Search in

Digital Archive International History Declassified

October 30, 1962


This document was made possible with support from the Leon Levy Foundation

  • Citation

    get citation

    In Cuba, Castro's 5 Points speech has caused discontent among the populace. According to Pavlicek, this is because the Cuban people and leadership do not understand the steps taken by the Soviet Union and instead believe the Soviets have "backed away" from the USA, resulting in the weakening of Cuban defenses. The perspective the Cuban people are taking is not a global one but a nationalistic one. There is a great sense in unease at the Czechoslovak Embassy as a result of this discontent.
    "Cable no. 337 from the Czechoslovak Embassy in Havana (Pavlíček)," October 30, 1962, History and Public Policy Program Digital Archive, National Archive, Archive of the CC CPCz, (Prague); File: “Antonín Novotný, Kuba,” Box 122.
  • share document


English HTML

Telegram from Havana File # 11208

Arrived: 30.10.62 19:50

Processed: 30.10.62 23:45 Office of the President, G, Ku, 6

Dispatched: 31.10.62 06:00


After [Cuban leader] Fidel [Castro]’s 5 Points for guarantees were made public, the Cubans unfortunately did not at all understand the historic steps by [Soviet Premier Nikita S.] Khrushchev and instead believe that the USSR backed away from the USA, and that Cuban defenses have been weakened. They focused all attention on the fulfillment of Fidel’s requests and think that this is decisive for the future course of events. The press, television, and radio are working very poorly and are probably wavering, including the former party supporter, [the newspaper] Hoy. In fact, in some instances it [the media] is apparently intentionally standing in contrast to the views of Khrushchev and Fidel and not clarifying the importance of the Soviet steps. According to the unconfirmed information of friends, including [Soviet Ambassador Aleksandr] Alekseev, it seems that varying opinions were also expressed within the government. According to personal interviews with secretaries of the CTC, there is an apparent total disorder of opinions. They do not understand the situation from a world-wide perspective, only a Cuban one, and their only vision remains the fulfillment of Fidel’s requests. Today’s party press hardly publishes anything about the USSR, and instead speaks of the indestructible nature of Fidel-ism in a prominent editorial. Fidel will speak on Thursday, probably after his talks with [UN Secretary-General] U Thant end. During discussions with Alekseev I learned of the Soviet friends’ concerns regarding the losses in the USSR’s position. Questions are being raised about whether Fidel was informed of the USSR’s position and the dismantling beforehand, and about the fact that an agreement was reached on supervision by the UN -- an agreement that Fidel then rejected in reaction to [US President John F.] Kennedy’s speech. There are even remarks about a new Munich. Together we are very uneasy about the current state of affairs; we are trying to provide explanations but assume that only Fidel’s speech on 1.11 [1 November] will bring clarity.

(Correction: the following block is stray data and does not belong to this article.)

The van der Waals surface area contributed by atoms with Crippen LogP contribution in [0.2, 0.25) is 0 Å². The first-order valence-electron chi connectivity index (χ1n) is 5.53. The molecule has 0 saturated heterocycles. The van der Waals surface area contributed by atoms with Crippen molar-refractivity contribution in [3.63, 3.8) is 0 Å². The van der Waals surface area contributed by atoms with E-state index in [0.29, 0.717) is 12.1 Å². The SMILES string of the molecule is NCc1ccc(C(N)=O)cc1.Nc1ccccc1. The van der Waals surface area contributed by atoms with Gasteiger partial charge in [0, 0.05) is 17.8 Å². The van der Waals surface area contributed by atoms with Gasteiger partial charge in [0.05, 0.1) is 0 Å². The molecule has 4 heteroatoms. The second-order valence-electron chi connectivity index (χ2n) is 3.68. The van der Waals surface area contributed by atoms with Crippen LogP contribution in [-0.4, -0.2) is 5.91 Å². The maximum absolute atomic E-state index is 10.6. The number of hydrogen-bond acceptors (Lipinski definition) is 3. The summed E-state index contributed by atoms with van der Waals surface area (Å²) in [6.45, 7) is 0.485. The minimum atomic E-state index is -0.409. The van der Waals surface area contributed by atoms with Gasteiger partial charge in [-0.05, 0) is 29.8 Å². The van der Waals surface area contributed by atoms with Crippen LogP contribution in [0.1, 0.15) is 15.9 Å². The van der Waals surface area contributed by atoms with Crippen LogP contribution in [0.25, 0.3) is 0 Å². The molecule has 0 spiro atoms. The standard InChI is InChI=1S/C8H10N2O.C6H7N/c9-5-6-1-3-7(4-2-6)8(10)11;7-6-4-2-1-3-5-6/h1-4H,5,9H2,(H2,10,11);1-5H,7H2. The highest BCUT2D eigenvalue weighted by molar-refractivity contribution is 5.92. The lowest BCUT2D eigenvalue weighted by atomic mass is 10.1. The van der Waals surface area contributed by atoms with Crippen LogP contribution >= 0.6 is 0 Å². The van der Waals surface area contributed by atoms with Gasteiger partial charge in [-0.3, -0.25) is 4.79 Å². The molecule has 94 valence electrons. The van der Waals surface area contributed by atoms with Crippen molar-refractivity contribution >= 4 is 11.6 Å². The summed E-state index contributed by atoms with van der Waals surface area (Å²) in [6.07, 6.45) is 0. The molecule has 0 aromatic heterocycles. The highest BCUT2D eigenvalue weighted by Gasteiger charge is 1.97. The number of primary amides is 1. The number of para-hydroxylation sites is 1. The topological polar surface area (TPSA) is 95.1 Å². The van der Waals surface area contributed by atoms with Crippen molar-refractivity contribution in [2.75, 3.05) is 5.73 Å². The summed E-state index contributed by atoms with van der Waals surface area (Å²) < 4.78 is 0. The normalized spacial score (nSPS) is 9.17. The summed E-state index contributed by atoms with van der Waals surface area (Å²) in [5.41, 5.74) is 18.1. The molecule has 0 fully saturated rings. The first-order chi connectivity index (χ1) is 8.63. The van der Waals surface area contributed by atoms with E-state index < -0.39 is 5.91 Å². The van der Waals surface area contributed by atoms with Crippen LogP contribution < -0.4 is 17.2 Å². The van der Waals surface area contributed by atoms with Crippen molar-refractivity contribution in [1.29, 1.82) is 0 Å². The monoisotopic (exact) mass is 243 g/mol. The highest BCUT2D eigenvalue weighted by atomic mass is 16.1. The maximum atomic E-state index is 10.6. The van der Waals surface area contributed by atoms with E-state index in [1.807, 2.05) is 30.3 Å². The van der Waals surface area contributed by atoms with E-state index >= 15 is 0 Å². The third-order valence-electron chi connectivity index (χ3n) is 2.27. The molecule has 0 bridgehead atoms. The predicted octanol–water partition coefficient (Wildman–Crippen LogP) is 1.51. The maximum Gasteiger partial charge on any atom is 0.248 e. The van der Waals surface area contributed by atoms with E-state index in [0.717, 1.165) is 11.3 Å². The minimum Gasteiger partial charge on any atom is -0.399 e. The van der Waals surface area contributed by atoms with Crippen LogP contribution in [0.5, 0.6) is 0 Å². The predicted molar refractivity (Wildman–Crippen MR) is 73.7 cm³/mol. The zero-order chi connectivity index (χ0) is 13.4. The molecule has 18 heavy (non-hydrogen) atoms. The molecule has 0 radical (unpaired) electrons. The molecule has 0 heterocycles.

Pavlíček 337